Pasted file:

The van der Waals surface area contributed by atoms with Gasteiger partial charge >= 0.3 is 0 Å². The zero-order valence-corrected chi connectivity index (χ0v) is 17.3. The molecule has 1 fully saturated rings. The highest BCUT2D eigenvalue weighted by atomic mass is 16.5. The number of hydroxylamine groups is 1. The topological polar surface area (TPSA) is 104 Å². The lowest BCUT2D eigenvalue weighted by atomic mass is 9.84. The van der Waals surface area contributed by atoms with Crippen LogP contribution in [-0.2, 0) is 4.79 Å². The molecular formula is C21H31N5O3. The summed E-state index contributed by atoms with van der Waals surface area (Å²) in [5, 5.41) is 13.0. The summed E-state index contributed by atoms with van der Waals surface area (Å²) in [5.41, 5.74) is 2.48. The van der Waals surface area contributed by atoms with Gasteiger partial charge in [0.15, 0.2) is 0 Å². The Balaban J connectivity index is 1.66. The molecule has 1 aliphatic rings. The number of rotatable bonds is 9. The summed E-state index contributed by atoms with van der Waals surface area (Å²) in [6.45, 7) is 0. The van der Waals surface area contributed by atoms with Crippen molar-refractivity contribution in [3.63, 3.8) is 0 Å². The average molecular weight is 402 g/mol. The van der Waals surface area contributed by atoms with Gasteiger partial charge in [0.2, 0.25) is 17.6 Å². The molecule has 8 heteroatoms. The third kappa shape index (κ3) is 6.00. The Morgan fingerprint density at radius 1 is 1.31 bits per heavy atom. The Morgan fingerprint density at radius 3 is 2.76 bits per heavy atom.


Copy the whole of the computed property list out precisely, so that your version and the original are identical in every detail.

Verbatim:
The van der Waals surface area contributed by atoms with Gasteiger partial charge >= 0.3 is 0 Å². The zero-order valence-corrected chi connectivity index (χ0v) is 17.3. The molecule has 1 fully saturated rings. The highest BCUT2D eigenvalue weighted by atomic mass is 16.5. The number of hydroxylamine groups is 1. The topological polar surface area (TPSA) is 104 Å². The lowest BCUT2D eigenvalue weighted by atomic mass is 9.84. The van der Waals surface area contributed by atoms with Crippen LogP contribution in [-0.2, 0) is 4.79 Å². The molecular formula is C21H31N5O3. The summed E-state index contributed by atoms with van der Waals surface area (Å²) in [5, 5.41) is 13.0. The summed E-state index contributed by atoms with van der Waals surface area (Å²) in [5.41, 5.74) is 2.48. The van der Waals surface area contributed by atoms with Gasteiger partial charge in [0.15, 0.2) is 0 Å². The Balaban J connectivity index is 1.66. The molecule has 1 aliphatic rings. The number of rotatable bonds is 9. The summed E-state index contributed by atoms with van der Waals surface area (Å²) in [6.45, 7) is 0. The van der Waals surface area contributed by atoms with Crippen molar-refractivity contribution in [3.63, 3.8) is 0 Å². The average molecular weight is 402 g/mol. The van der Waals surface area contributed by atoms with Gasteiger partial charge in [0.2, 0.25) is 17.6 Å². The molecule has 8 heteroatoms. The third kappa shape index (κ3) is 6.00. The Morgan fingerprint density at radius 1 is 1.31 bits per heavy atom. The Morgan fingerprint density at radius 3 is 2.76 bits per heavy atom.